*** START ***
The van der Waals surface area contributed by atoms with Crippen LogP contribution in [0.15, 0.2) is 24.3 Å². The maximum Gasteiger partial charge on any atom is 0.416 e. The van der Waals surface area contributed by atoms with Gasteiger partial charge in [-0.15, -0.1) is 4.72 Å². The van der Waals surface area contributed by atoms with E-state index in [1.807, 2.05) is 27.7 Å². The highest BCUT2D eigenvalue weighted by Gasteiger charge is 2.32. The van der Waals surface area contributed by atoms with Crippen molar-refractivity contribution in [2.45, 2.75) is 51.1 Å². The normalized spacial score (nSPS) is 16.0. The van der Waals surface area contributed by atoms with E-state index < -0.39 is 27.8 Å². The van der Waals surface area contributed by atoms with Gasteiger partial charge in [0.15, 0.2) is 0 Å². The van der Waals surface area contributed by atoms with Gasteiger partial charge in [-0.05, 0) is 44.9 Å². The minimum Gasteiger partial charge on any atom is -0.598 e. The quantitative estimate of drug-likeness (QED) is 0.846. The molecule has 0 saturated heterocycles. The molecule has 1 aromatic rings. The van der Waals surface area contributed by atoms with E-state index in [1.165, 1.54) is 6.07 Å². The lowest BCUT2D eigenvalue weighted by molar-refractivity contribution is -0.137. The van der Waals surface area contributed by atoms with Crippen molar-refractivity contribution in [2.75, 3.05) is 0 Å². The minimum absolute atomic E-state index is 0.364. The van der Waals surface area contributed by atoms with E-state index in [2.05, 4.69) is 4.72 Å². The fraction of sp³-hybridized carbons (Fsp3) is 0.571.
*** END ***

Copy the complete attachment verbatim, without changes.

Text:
The van der Waals surface area contributed by atoms with Crippen LogP contribution in [0.15, 0.2) is 24.3 Å². The maximum Gasteiger partial charge on any atom is 0.416 e. The van der Waals surface area contributed by atoms with Gasteiger partial charge in [-0.15, -0.1) is 4.72 Å². The van der Waals surface area contributed by atoms with E-state index in [1.807, 2.05) is 27.7 Å². The highest BCUT2D eigenvalue weighted by Gasteiger charge is 2.32. The van der Waals surface area contributed by atoms with Crippen molar-refractivity contribution in [2.45, 2.75) is 51.1 Å². The normalized spacial score (nSPS) is 16.0. The van der Waals surface area contributed by atoms with E-state index < -0.39 is 27.8 Å². The van der Waals surface area contributed by atoms with Gasteiger partial charge in [0.15, 0.2) is 0 Å². The van der Waals surface area contributed by atoms with Gasteiger partial charge in [-0.05, 0) is 44.9 Å². The minimum Gasteiger partial charge on any atom is -0.598 e. The quantitative estimate of drug-likeness (QED) is 0.846. The molecule has 0 saturated heterocycles. The molecule has 1 aromatic rings. The van der Waals surface area contributed by atoms with E-state index in [1.165, 1.54) is 6.07 Å². The lowest BCUT2D eigenvalue weighted by molar-refractivity contribution is -0.137. The van der Waals surface area contributed by atoms with Crippen molar-refractivity contribution in [2.75, 3.05) is 0 Å². The minimum absolute atomic E-state index is 0.364. The van der Waals surface area contributed by atoms with E-state index in [2.05, 4.69) is 4.72 Å². The fraction of sp³-hybridized carbons (Fsp3) is 0.571.